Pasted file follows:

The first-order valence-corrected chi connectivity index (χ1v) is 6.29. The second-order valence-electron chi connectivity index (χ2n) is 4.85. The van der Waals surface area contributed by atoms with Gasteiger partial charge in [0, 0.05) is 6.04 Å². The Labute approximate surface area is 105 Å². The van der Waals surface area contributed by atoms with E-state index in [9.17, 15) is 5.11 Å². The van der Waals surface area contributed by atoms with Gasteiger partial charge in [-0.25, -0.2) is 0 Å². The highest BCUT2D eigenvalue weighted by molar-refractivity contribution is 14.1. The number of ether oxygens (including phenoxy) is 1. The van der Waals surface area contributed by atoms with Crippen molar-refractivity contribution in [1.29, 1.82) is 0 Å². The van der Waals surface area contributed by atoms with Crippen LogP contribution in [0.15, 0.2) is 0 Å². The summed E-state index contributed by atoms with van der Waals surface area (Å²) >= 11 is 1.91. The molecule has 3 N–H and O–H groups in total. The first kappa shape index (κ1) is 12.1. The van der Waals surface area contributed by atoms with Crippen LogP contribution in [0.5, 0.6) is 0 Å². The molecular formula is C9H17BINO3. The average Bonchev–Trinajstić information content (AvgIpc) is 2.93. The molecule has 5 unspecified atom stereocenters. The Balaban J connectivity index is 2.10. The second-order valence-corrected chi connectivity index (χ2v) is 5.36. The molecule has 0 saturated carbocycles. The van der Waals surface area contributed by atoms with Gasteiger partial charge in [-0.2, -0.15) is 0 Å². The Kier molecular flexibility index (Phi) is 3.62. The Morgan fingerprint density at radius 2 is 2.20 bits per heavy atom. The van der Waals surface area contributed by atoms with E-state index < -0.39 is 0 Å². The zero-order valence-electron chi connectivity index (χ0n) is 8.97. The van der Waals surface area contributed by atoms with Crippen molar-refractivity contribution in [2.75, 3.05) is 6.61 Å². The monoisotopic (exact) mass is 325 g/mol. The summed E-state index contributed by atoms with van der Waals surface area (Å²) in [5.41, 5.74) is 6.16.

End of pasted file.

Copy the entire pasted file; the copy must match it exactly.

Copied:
The first-order valence-corrected chi connectivity index (χ1v) is 6.29. The second-order valence-electron chi connectivity index (χ2n) is 4.85. The van der Waals surface area contributed by atoms with Gasteiger partial charge in [0, 0.05) is 6.04 Å². The Labute approximate surface area is 105 Å². The van der Waals surface area contributed by atoms with E-state index in [9.17, 15) is 5.11 Å². The van der Waals surface area contributed by atoms with Gasteiger partial charge in [-0.25, -0.2) is 0 Å². The highest BCUT2D eigenvalue weighted by molar-refractivity contribution is 14.1. The number of ether oxygens (including phenoxy) is 1. The van der Waals surface area contributed by atoms with Crippen molar-refractivity contribution in [1.29, 1.82) is 0 Å². The van der Waals surface area contributed by atoms with Crippen LogP contribution in [0.15, 0.2) is 0 Å². The summed E-state index contributed by atoms with van der Waals surface area (Å²) >= 11 is 1.91. The molecule has 3 N–H and O–H groups in total. The first kappa shape index (κ1) is 12.1. The van der Waals surface area contributed by atoms with Crippen LogP contribution in [0.5, 0.6) is 0 Å². The molecular formula is C9H17BINO3. The average Bonchev–Trinajstić information content (AvgIpc) is 2.93. The molecule has 5 unspecified atom stereocenters. The Balaban J connectivity index is 2.10. The second-order valence-corrected chi connectivity index (χ2v) is 5.36. The molecule has 0 saturated carbocycles. The van der Waals surface area contributed by atoms with Gasteiger partial charge in [-0.2, -0.15) is 0 Å². The Kier molecular flexibility index (Phi) is 3.62. The Morgan fingerprint density at radius 2 is 2.20 bits per heavy atom. The van der Waals surface area contributed by atoms with E-state index < -0.39 is 0 Å². The zero-order valence-electron chi connectivity index (χ0n) is 8.97. The van der Waals surface area contributed by atoms with Crippen molar-refractivity contribution in [2.75, 3.05) is 6.61 Å². The monoisotopic (exact) mass is 325 g/mol. The summed E-state index contributed by atoms with van der Waals surface area (Å²) in [5.41, 5.74) is 6.16.